GraphQL queries are sent to the server, not parsed on the client side like RESTful endpoints as these types of APIs generally fetch data in one JSON request and then process it all together. This allows fast response times for users and more control over what requests get made from their app or website. The downside of this is that development time might take longer because you need to build out a schema first before making any code changes so there needs to be some planning put into what kind of information should go where and how those fields tie together with each other along with which methods would actually be what would determine what information is actually requested.

One pro about GraphQL, when compared to traditional RESTful APIs, is that what it does for you can be customizable to what the user needs. For example, a RESTful API might group all their information into folders and categories while GraphQL lets you decide what fields are needed based on how much of each piece of data would be used versus what just sits there unused because they don’t need it.

A really cool feature about GraphQL is that if your app or website has too many requests then they will automatically break down those requests into smaller pieces so no one request gets overloaded which means more time spent coding less time waiting in frustration when everything crashes at once!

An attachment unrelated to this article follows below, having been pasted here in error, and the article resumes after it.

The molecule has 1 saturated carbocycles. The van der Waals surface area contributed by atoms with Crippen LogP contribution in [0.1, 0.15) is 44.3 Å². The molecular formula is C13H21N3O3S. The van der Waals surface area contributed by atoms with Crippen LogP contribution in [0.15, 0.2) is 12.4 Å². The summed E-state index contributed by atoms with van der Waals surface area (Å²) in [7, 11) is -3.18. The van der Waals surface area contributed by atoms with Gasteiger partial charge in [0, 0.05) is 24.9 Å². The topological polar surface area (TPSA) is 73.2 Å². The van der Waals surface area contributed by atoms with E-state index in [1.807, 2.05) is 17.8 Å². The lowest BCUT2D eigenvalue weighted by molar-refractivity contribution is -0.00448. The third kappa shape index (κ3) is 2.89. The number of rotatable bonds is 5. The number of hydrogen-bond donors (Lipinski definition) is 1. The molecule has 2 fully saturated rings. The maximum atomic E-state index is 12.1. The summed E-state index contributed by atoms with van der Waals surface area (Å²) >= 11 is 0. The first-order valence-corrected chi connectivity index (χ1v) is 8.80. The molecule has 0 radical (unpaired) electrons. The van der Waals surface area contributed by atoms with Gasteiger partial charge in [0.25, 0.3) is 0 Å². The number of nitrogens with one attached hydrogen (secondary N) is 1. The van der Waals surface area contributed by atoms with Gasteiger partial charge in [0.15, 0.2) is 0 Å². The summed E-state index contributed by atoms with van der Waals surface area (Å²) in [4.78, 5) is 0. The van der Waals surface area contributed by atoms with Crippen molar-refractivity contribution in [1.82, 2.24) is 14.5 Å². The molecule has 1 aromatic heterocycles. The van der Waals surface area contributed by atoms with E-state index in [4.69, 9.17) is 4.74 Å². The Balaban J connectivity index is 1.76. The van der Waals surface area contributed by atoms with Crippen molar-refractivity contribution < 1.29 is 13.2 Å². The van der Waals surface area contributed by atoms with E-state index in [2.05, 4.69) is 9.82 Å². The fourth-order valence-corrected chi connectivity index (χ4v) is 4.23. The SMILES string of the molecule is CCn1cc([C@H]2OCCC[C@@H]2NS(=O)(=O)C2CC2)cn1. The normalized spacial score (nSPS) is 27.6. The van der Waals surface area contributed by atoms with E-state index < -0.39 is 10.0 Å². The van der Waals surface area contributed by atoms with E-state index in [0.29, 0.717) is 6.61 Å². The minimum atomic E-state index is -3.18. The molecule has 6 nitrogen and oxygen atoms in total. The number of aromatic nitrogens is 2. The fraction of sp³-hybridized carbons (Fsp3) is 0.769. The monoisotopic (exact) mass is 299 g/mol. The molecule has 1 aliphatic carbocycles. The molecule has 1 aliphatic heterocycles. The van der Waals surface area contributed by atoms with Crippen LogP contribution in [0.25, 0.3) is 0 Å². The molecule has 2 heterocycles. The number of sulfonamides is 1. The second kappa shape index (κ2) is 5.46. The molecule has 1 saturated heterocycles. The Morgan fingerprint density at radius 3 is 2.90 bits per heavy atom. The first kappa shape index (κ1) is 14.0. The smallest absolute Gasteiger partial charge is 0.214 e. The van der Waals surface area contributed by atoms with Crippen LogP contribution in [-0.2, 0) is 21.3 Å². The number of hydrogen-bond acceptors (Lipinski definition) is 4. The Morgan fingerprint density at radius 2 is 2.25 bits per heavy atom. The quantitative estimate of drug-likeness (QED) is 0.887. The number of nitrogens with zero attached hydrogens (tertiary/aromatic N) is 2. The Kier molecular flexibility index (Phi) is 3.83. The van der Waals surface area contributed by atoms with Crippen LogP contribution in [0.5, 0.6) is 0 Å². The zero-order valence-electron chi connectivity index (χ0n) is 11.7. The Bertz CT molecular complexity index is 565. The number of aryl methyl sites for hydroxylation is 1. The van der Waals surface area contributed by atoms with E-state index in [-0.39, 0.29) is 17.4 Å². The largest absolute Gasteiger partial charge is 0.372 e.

You can use GraphQL to perform complex operations with a single query

One of the things that make GraphQL really great is its simplicity. It can take what would be a long list of REST API endpoints and turn them into one simple query, which makes it easier to manage what you’re doing with your data. You don’t need to know what each endpoint does or what parameters are needed for each request - just write what’s necessary in order to retrieve exactly what you want!

It also has some powerful features like grouping all their information into folders and categories while graphql lets you decide what fields are needed based on how much of each piece of data would be used versus what just sits there unused because they don’t need it.

If we were using our own APIs then this means more time spent on the backend and less time what actually needs to be done with the data.

The syntax of GraphQL is much more intuitive than RESTful endpoints because it uses JSON-like syntax instead of XML or other verbose formats

GraphQL is a query language for APIs and has many benefits over RESTful endpoints. One of the most important advantages is that it lets you specify exactly what data you need instead of getting all kinds of information back. This can be done by categorizing your queries into folders that group similar types together, or grouping fields in an optimal way.

It also uses JSON-like syntax without any XML verbosity so code written using GraphQL will be much more succinct than traditional API requests! The use of intuitive keywords like “select” to get only specific pieces of data means that developers will have less time spent on the backend dealing with unnecessary things while they work on other tasks related to their product strategy.

The downside is not having direct access to a database or many other advanced features, but GraphQL has been said to be perfect for those who already have an API that they need querying.